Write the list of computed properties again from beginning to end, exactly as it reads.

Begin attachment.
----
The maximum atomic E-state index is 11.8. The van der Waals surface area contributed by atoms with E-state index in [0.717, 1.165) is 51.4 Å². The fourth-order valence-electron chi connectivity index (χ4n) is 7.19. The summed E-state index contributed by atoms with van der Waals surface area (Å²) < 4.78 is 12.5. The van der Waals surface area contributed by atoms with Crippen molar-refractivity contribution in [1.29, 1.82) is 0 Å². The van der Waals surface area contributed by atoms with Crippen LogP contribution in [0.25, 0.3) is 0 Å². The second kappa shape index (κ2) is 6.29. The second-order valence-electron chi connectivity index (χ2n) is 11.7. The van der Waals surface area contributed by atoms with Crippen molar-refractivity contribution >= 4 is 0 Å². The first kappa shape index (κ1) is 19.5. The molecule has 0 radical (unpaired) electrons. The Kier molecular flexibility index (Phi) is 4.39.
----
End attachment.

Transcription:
The maximum atomic E-state index is 11.8. The van der Waals surface area contributed by atoms with E-state index in [0.717, 1.165) is 51.4 Å². The fourth-order valence-electron chi connectivity index (χ4n) is 7.19. The summed E-state index contributed by atoms with van der Waals surface area (Å²) < 4.78 is 12.5. The van der Waals surface area contributed by atoms with Crippen molar-refractivity contribution in [1.29, 1.82) is 0 Å². The van der Waals surface area contributed by atoms with Crippen LogP contribution in [0.25, 0.3) is 0 Å². The second kappa shape index (κ2) is 6.29. The second-order valence-electron chi connectivity index (χ2n) is 11.7. The van der Waals surface area contributed by atoms with Crippen molar-refractivity contribution >= 4 is 0 Å². The first kappa shape index (κ1) is 19.5. The molecule has 0 radical (unpaired) electrons. The Kier molecular flexibility index (Phi) is 4.39.